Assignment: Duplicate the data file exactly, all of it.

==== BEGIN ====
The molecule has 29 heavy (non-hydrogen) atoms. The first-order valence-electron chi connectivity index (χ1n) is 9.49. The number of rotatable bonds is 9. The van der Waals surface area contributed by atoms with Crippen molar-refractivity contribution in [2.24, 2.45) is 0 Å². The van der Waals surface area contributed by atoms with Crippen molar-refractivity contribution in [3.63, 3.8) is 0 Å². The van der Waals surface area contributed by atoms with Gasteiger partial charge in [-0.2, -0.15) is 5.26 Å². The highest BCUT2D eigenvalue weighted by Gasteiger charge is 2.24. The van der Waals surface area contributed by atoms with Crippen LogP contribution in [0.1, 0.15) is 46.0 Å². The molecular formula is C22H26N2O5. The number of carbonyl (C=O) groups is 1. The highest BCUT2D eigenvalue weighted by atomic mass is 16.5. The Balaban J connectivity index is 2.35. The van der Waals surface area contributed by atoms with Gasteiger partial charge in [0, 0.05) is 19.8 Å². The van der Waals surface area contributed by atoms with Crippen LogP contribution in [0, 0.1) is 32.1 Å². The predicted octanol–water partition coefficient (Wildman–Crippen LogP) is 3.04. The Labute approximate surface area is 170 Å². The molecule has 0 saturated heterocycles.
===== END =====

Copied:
The molecule has 29 heavy (non-hydrogen) atoms. The first-order valence-electron chi connectivity index (χ1n) is 9.49. The number of rotatable bonds is 9. The van der Waals surface area contributed by atoms with Crippen molar-refractivity contribution in [2.24, 2.45) is 0 Å². The van der Waals surface area contributed by atoms with Crippen molar-refractivity contribution in [3.63, 3.8) is 0 Å². The van der Waals surface area contributed by atoms with Gasteiger partial charge in [-0.2, -0.15) is 5.26 Å². The highest BCUT2D eigenvalue weighted by Gasteiger charge is 2.24. The van der Waals surface area contributed by atoms with Crippen LogP contribution in [0.1, 0.15) is 46.0 Å². The molecular formula is C22H26N2O5. The number of carbonyl (C=O) groups is 1. The highest BCUT2D eigenvalue weighted by atomic mass is 16.5. The Balaban J connectivity index is 2.35. The van der Waals surface area contributed by atoms with Gasteiger partial charge in [0, 0.05) is 19.8 Å². The van der Waals surface area contributed by atoms with Crippen LogP contribution in [0, 0.1) is 32.1 Å². The predicted octanol–water partition coefficient (Wildman–Crippen LogP) is 3.04. The Labute approximate surface area is 170 Å². The molecule has 0 saturated heterocycles.